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Advice on Fixing/Setting Up Mac Server behind Router

1380 Views 6 Replies Latest reply: Jul 13, 2013 8:54 AM by Melissa Hines RSS
Melissa Hines Calculating status...
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Jun 28, 2013 11:17 AM

I would like advice on how to setup/fix a Mac Snow Leopard (10.6.8) server running on an Xserve. The server is only used to to host network accounts / act as a remote drive for a Mac-based laboratory. It is not a mail server, web server, etc. The goal is to enable (i.e., force) students to keep all of their documents on the server while accessing them easily from any computer, ideally from any point in the world.

 

The current setup is:

 

Linksys router (192.168.1.1) connects WAN (address WWW.WW.WWW.WWW)  to LAN with both DMZ and local DNS pointing to server address (192.168.1.55)

 

Snow leopard server at 192.168.1.55

 

Client macs and pcs with various local addresses 192.168.1.XXX

 

From the LAN side, this setup works well in that all of the client Macs (from PowerPCs running 10.5 to brand new machines running 10.8.4) have no problem accessing their network accounts. They can also access the outside world seamlessly. The server can be administered using Screen Sharing from client machines running recent versions of Mac OS (e.g., 10.8.4)

 

From WAN side, some things work but others don't:

 

          – Macs can access the server using AFP://WWW.WW.WWW.WWW, although VPN

                    needs to be running if we are off-campus

 

          – Macs CANNOT login to the Network Account Server when outside the LAN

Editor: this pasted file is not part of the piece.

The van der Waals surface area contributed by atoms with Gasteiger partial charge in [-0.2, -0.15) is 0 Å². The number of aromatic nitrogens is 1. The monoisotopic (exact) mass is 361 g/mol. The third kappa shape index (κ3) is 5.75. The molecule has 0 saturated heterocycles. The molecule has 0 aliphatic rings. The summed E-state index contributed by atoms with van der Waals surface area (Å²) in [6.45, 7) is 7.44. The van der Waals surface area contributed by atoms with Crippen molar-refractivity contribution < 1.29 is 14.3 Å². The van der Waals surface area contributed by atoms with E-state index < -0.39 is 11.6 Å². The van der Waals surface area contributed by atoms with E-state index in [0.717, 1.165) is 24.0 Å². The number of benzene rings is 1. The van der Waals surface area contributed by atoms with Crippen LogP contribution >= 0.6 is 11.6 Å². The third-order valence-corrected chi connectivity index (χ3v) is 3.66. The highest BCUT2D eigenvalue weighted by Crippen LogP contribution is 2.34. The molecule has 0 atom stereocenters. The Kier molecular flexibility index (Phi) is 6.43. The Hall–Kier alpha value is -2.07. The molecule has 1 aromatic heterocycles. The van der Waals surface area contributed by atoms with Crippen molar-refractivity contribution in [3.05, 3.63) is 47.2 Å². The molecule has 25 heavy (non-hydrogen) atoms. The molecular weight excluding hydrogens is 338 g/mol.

If I go to "Users & Groups", "Login Options" and enter the server address

                    WWW.WW.WWW.WWW, I get unable to add server  with a "Connection

                    failed to the directory server (2100) error message

 

          – I can no longer login to the server using Screen Sharing. (This worked a few months ago,

                    so I am not sure why this is failing.)

 

          – I worry that opening a DMZ to the server is unnecessary from a security standpoint, and

                    I would be better with port forwarding specific ports (but which ones?)

 

I am open to new configurations if necessary, but I suspect this is something straightforward. I am also happy to RTFM for either the server or the router, but I'd like some guidance as to what is feasible/preferred. Specifically, I would particularly like students to be able to login to the Network Account Server from outside the LAN.

 

The server does not do anything else (e.g., mail, web hosting).

 

Although we do have an IT support group in-house, their opinion seems to be that computers are security risks that should not fall into the hands of users. The mere mention of Apple products sets off a rant.

 

Thank you for your advice and suggestions.

Xserve, Mac OS X (10.6.8)
  • MrHoffman Level 6 Level 6 (11,720 points)

    Ensure DNS services are working and stable.  On the server, launch Terminal.app from Applications > Utilities and issue the diagnostic command:

     

    sudo changeip -checkhostname

     

    Ensure that the VPN clients get the address of your on-LAN DNS server, and that all traffic is routed over the VPN.

     

    I'd get out of the 192.168.1.0/24 subnet.  VPNs will not work when both ends of the VPN connection are in the same subnet, as the underlying IP routing gets tangled.  The 192.168.0.0/24 and 192.168.1.0/24 subnets are the two most common choices on the planet, and there are much better private subnets available; subnets much less likely to conflict with VPN use.

     

    You'll need to probe the network and the vLANs for the issues connecting TCP port 5900; that's usually either a vLAN issue, a firewall issue, or the target server may have been reconfigured to disable screen sharing.  (Trust what your network folks tell you about the configuration, but always verify it.)

     

    There are a gazillion Linksys gateway-firewall-router boxes, of varying capabilities.  The configuration of this gateway device will definitely need to be investigated.  (I usually prefer to look to a slightly higher-end router than these, as many of the Linksys devices tend to target low-end and residential networks.)